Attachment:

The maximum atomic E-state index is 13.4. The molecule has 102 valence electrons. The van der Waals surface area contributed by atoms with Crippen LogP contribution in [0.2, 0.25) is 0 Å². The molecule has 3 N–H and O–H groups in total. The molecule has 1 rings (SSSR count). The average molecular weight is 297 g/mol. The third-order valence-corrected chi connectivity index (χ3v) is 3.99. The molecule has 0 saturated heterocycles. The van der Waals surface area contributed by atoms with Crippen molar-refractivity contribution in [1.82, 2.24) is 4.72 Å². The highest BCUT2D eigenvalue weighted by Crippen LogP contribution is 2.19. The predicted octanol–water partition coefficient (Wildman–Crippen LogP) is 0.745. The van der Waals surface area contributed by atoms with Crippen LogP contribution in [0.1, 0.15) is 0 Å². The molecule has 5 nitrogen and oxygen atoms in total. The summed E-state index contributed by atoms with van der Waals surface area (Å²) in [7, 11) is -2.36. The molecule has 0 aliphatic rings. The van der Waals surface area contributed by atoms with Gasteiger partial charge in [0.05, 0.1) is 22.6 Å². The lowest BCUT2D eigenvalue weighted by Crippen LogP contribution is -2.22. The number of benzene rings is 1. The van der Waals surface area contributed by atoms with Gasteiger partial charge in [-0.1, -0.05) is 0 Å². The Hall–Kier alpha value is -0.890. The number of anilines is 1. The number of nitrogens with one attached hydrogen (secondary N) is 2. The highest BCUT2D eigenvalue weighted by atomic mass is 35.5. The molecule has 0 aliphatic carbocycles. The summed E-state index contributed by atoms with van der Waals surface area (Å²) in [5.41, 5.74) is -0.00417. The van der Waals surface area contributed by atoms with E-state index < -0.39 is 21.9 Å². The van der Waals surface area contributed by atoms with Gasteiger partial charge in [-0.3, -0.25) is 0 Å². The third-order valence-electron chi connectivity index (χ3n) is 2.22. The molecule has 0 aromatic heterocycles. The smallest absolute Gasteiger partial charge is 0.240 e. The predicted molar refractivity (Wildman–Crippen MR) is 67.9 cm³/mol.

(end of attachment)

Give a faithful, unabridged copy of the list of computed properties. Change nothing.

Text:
The maximum atomic E-state index is 13.4. The molecule has 102 valence electrons. The van der Waals surface area contributed by atoms with Crippen LogP contribution in [0.2, 0.25) is 0 Å². The molecule has 3 N–H and O–H groups in total. The molecule has 1 rings (SSSR count). The average molecular weight is 297 g/mol. The third-order valence-corrected chi connectivity index (χ3v) is 3.99. The molecule has 0 saturated heterocycles. The van der Waals surface area contributed by atoms with Crippen molar-refractivity contribution in [1.82, 2.24) is 4.72 Å². The highest BCUT2D eigenvalue weighted by Crippen LogP contribution is 2.19. The predicted octanol–water partition coefficient (Wildman–Crippen LogP) is 0.745. The van der Waals surface area contributed by atoms with Crippen LogP contribution in [0.1, 0.15) is 0 Å². The molecule has 5 nitrogen and oxygen atoms in total. The summed E-state index contributed by atoms with van der Waals surface area (Å²) in [7, 11) is -2.36. The molecule has 0 aliphatic rings. The van der Waals surface area contributed by atoms with Gasteiger partial charge in [0.05, 0.1) is 22.6 Å². The lowest BCUT2D eigenvalue weighted by Crippen LogP contribution is -2.22. The number of benzene rings is 1. The van der Waals surface area contributed by atoms with Gasteiger partial charge in [-0.1, -0.05) is 0 Å². The Hall–Kier alpha value is -0.890. The number of anilines is 1. The number of nitrogens with one attached hydrogen (secondary N) is 2. The highest BCUT2D eigenvalue weighted by atomic mass is 35.5. The molecule has 0 aliphatic carbocycles. The summed E-state index contributed by atoms with van der Waals surface area (Å²) in [5.41, 5.74) is -0.00417. The van der Waals surface area contributed by atoms with E-state index < -0.39 is 21.9 Å². The van der Waals surface area contributed by atoms with Gasteiger partial charge in [-0.3, -0.25) is 0 Å². The third-order valence-electron chi connectivity index (χ3n) is 2.22. The molecule has 0 aromatic heterocycles. The smallest absolute Gasteiger partial charge is 0.240 e. The predicted molar refractivity (Wildman–Crippen MR) is 67.9 cm³/mol.